European supermarket Tesco has launched a program in which it will give away fresh food it can’t sell to those in need.
There’s been an abundance of positive news in the media concerning food waste this past month. Not only did France BAN stores from purposefully wasting food, but the instigator behind that movement declared his ambitions shortly after to take it global. Then, the former president of Trader Joes opened a non-profit, low-cost organic food store in Massachusetts, USA.
If anything, it seems there’s growing awareness about the need to curb food waste and implement sustainable change.
And now, the large British supermarket chain Tesco recently launched a pilot program in which it will give away fresh food it can’t sell to those in need.
Officials of the supermarket said nearly 30,000 tons of perishable food like produce, bread, and sandwiches were thrown in the trash from stores and distribution centers in the last year. Furthermore, the wasted food is now slated to go to women’s and homeless shelters, and school breakfast programs.
Said Tesco Chief Executive Dave Lewis to Reuters:
“This is potentially the biggest single step we’ve taken to cut food waste, and we hope it marks the start of eliminating the need to throw away edible food in our stores.”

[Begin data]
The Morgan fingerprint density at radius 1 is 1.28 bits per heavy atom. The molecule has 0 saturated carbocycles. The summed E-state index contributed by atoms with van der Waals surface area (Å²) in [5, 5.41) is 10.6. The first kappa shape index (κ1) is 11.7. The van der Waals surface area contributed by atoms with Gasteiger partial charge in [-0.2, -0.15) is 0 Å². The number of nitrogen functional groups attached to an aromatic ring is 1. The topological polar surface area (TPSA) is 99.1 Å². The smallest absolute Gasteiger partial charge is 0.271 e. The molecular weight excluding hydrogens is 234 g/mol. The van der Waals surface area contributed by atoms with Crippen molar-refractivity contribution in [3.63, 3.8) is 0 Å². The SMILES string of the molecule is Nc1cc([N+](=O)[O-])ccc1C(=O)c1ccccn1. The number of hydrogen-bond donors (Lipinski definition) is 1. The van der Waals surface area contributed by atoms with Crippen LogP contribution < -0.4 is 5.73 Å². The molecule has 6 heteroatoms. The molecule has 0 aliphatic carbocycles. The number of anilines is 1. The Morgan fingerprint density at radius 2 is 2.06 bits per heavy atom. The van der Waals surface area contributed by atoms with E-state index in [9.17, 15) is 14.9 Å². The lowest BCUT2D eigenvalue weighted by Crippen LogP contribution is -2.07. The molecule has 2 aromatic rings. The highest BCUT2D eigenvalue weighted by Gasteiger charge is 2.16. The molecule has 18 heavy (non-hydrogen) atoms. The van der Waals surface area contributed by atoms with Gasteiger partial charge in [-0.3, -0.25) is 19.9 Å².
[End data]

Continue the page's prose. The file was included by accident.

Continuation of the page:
Tesco has partnered with UK food redistribution charity FareShare and Irish non-profit FoodCloud to help with collection and delivery, according to a statement. Store managers will use the FoodCloud app to alert charities to the amount of surplus food available each day.
But Tesco isn’t the first store to implement a program like this. Rival British stores Sainsbury’s and Morrisons are carrying out similar in effort to reduce food waste.
Regardless, this great news affirms the power of collective awareness and consumer demand. Perhaps food waste will be a phenomena snuffed out in this generation as enlightened, more compassionate consumers rally to ensure all populations are cared for and fed.
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